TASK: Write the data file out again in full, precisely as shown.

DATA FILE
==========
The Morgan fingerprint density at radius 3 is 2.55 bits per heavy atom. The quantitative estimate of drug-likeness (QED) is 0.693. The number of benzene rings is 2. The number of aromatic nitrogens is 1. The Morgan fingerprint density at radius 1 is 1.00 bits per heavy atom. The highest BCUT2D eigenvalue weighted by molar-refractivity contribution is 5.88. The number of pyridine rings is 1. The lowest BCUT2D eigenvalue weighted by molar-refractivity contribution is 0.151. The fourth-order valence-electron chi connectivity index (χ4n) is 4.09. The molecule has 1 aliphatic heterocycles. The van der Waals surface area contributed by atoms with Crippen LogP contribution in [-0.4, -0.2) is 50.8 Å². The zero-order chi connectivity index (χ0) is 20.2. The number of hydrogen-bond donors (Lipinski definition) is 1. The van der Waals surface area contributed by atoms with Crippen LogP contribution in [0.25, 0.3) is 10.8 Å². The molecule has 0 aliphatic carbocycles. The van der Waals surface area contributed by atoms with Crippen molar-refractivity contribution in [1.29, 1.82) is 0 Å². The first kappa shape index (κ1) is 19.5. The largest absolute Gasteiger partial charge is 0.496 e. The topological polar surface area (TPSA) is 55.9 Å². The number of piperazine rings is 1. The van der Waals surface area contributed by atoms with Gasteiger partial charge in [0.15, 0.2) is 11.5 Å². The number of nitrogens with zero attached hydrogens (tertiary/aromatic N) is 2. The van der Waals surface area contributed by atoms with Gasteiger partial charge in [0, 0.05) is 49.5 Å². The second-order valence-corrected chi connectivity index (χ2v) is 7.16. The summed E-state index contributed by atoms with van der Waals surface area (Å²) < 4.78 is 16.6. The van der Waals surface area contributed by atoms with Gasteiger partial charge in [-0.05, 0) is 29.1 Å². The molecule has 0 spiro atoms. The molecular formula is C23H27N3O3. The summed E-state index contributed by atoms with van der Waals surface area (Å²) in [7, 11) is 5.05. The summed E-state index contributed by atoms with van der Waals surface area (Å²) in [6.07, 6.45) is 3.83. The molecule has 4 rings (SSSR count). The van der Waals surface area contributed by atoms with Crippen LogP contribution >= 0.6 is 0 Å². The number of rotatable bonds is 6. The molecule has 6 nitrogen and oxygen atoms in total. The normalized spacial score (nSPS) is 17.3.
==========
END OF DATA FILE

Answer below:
The Morgan fingerprint density at radius 3 is 2.55 bits per heavy atom. The quantitative estimate of drug-likeness (QED) is 0.693. The number of benzene rings is 2. The number of aromatic nitrogens is 1. The Morgan fingerprint density at radius 1 is 1.00 bits per heavy atom. The highest BCUT2D eigenvalue weighted by molar-refractivity contribution is 5.88. The number of pyridine rings is 1. The lowest BCUT2D eigenvalue weighted by molar-refractivity contribution is 0.151. The fourth-order valence-electron chi connectivity index (χ4n) is 4.09. The molecule has 1 aliphatic heterocycles. The van der Waals surface area contributed by atoms with Crippen LogP contribution in [-0.4, -0.2) is 50.8 Å². The zero-order chi connectivity index (χ0) is 20.2. The number of hydrogen-bond donors (Lipinski definition) is 1. The van der Waals surface area contributed by atoms with Crippen LogP contribution in [0.25, 0.3) is 10.8 Å². The molecule has 0 aliphatic carbocycles. The van der Waals surface area contributed by atoms with Crippen molar-refractivity contribution in [1.29, 1.82) is 0 Å². The first kappa shape index (κ1) is 19.5. The largest absolute Gasteiger partial charge is 0.496 e. The topological polar surface area (TPSA) is 55.9 Å². The number of piperazine rings is 1. The van der Waals surface area contributed by atoms with Gasteiger partial charge in [0.15, 0.2) is 11.5 Å². The number of nitrogens with zero attached hydrogens (tertiary/aromatic N) is 2. The van der Waals surface area contributed by atoms with Gasteiger partial charge in [0, 0.05) is 49.5 Å². The second-order valence-corrected chi connectivity index (χ2v) is 7.16. The summed E-state index contributed by atoms with van der Waals surface area (Å²) < 4.78 is 16.6. The van der Waals surface area contributed by atoms with Gasteiger partial charge in [-0.05, 0) is 29.1 Å². The molecule has 0 spiro atoms. The molecular formula is C23H27N3O3. The summed E-state index contributed by atoms with van der Waals surface area (Å²) in [7, 11) is 5.05. The summed E-state index contributed by atoms with van der Waals surface area (Å²) in [6.07, 6.45) is 3.83. The molecule has 4 rings (SSSR count). The van der Waals surface area contributed by atoms with Crippen LogP contribution >= 0.6 is 0 Å². The number of rotatable bonds is 6. The molecule has 6 nitrogen and oxygen atoms in total. The normalized spacial score (nSPS) is 17.3.